I previously estimated Spotify could capture over 50% of the entire music industry's revenue within five years. I decided that's a reasonable conclusion even with a growing number of deep-pocketed competitors in music streaming.
Spotify's biggest competitive advantage is its scale, which allows it to develop a better user experience thanks to its troves of data, similar to how Netflix uses its data to keep users watching. That scale produces a virtuous cycle, attracting and retaining users and increasing the platform's scale.
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Apple (NASDAQ: AAPL) and Amazon (NASDAQ: AMZN) are aiming to disrupt that cycle by putting music streaming at the center of their devices. Alphabet (NASDAQ: GOOG) (NASDAQ: GOOGL) subsidiary Google is planning to use YouTube's popularity as a launching pad for a premium subscription service. Pandora (NYSE: P) has been in music streaming longer than practically anyone, and has a lot of music and listener data to integrate into its new on-demand services.
But none of them pose a serious threat to Spotify's continued user growth.
Apple Music is tied to the iPhone
Apple Music is set to overtake Spotify in the U.S. in terms of paid subscribers in the near future, if it hasn't already. Apple has done an excellent job of getting users to subscribe to its service, and growth appears to be accelerating with the release of the third-generation Apple Watch with an LTE connection and the HomePod smart speaker.
But Apple Music is ultimately tied to Apple's device sales. And Apple's share of smartphones is significantly higher in the U.S. than it is in the rest of the world. While Apple enjoys about 45% market share at home, it captures less than 20% of the market globally. As long as the smartphone remains people's primary music listening device, Apple likely won't be able replicate its level of success outside the United States.
Amazon just wants to sell more Echos and Prime subscriptions
Amazon offers a limited streaming service as part of Prime, but it also offers a premium service. Prime members can subscribe for just $8 per month, and if they're willing to listen exclusively on their Echo devices, subscribers can pay just $4 per month.
But Amazon's goal doesn't appear to be to make up for lost revenue from digital downloads. Instead, it wants more Prime members and more Echo owners, as those groups ultimately spend more on Amazon.com. To that end, Amazon has opened the Echo to hundreds of third-party apps, including Spotify, welcoming the streaming platform on its device. That stands in contrast to Apple's HomePod, which only supports Apple Music.
Google already owns the largest free music-streaming service
YouTube, in all likelihood, streams music to more people than Spotify. It has over 1.5 billion active users streaming an average of over 1 hour of videos on mobile per day. It's a good guess that a lot of that mobile streaming is music -- just look at its most viewed videos of all time.
Google has tried twice to launch a paid streaming service, but hasn't attracted much of an audience so far. It's planning yet another launch in the near future, targeting heavy music listeners on YouTube. YouTube head of music said it's going to start inundating people that stream a lot of music with ads for its paid service.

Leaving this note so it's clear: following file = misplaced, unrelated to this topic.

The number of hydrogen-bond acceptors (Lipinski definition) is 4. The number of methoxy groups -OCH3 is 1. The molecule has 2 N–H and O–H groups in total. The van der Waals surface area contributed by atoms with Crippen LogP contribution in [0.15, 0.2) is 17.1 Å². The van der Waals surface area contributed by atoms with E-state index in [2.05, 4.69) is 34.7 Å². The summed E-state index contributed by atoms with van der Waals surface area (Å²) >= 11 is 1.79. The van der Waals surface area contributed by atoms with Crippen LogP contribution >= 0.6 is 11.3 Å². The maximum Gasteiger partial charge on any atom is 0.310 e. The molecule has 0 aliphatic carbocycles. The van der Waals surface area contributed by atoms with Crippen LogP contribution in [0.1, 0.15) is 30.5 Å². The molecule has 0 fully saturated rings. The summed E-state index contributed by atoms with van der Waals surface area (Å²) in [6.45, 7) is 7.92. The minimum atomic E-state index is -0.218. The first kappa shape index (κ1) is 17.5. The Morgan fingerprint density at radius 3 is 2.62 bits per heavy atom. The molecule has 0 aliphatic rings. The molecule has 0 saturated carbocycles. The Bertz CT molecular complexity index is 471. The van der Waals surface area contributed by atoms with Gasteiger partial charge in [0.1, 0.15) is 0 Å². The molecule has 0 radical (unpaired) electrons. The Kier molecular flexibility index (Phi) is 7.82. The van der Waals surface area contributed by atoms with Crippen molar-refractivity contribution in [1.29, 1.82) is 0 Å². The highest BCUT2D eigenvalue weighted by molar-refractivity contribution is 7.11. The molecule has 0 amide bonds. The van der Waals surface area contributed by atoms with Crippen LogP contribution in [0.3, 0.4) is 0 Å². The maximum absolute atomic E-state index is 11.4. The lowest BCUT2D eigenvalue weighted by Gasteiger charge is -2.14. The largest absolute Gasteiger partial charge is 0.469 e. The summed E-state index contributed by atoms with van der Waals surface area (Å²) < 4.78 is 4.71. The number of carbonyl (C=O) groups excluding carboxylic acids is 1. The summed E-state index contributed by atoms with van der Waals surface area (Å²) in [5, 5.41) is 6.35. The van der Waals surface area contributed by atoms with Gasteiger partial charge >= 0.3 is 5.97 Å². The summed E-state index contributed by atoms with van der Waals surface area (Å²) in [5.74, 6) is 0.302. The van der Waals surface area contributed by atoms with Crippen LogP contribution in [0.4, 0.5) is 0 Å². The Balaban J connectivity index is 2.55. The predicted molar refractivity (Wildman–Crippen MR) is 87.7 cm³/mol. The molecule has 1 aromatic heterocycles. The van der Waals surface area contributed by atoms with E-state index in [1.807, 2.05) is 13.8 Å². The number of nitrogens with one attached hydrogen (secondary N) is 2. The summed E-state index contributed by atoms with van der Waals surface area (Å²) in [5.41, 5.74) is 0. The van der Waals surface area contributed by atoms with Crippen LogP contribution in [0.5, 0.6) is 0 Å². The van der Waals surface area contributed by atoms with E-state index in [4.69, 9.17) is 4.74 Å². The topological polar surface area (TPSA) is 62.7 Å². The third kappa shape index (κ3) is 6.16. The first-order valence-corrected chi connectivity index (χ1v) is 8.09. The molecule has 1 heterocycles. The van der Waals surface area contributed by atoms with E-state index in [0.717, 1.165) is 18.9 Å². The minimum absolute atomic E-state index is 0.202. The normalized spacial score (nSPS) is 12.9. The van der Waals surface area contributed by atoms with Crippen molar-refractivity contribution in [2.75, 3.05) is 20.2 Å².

Google's past missteps do not inspire confidence, however. And YouTube's music listeners are often there to stream music for free. Making them sit through more ads for a paid service is more like to drive them to Spotify, in my opinion, than it is to convince them to pay for a subscription.
Pandora is trending in the wrong direction
Pandora was an early innovator in streaming music, but it was late to the game in on-demand streaming. The company launched a premium streaming product about a year ago, but it hasn't moved the needle much. Pandora's subscription listeners climbed from 4.39 million at the end of 2016 to 5.48 million at the end of last year. In comparison, Spotify added 23 million paid subscribers during the same period.
Moreover, Pandora's free listeners fell from 81 million to less than 75 million over the past year. And Pandora's listeners are concentrated in the United States.
While Pandora has a lot of listener data, it hasn't shown an ability to leverage the data to create a product that attracts and retains subscribers like Spotify does.
Spotify's game to lose
It doesn't seem like there's much standing in the way of Spotify attracting more and more listeners as customers shift their spending from physical and digital purchases to subscriptions. The biggest challenge for Spotify to overcome may, in fact, be the record labels themselves, to which Spotify pays hefty royalties.
But record labels have shown an increasing willingness to play ball with Spotify, as it has grown to over 150 million listeners, and the bigger Spotify gets, the more negotiating power it has. Spotify's most recent round of negotiations is already showing up in its bottom line, and management expects to see continued improvements in margin over the next year.
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John Mackey, CEO of Whole Foods Market, an Amazon subsidiary, is a member of The Motley Fool’s board of directors. Suzanne Frey, an executive at Alphabet, is a member of The Motley Fool’s board of directors. Adam Levy owns shares of Alphabet (C shares), Amazon, and Apple. The Motley Fool owns shares of and recommends Alphabet (A shares), Alphabet (C shares), Amazon, Apple, Netflix, and Pandora Media. The Motley Fool has the following options: long January 2020 $150 calls on Apple and short January 2020 $155 calls on Apple. The Motley Fool has a disclosure policy.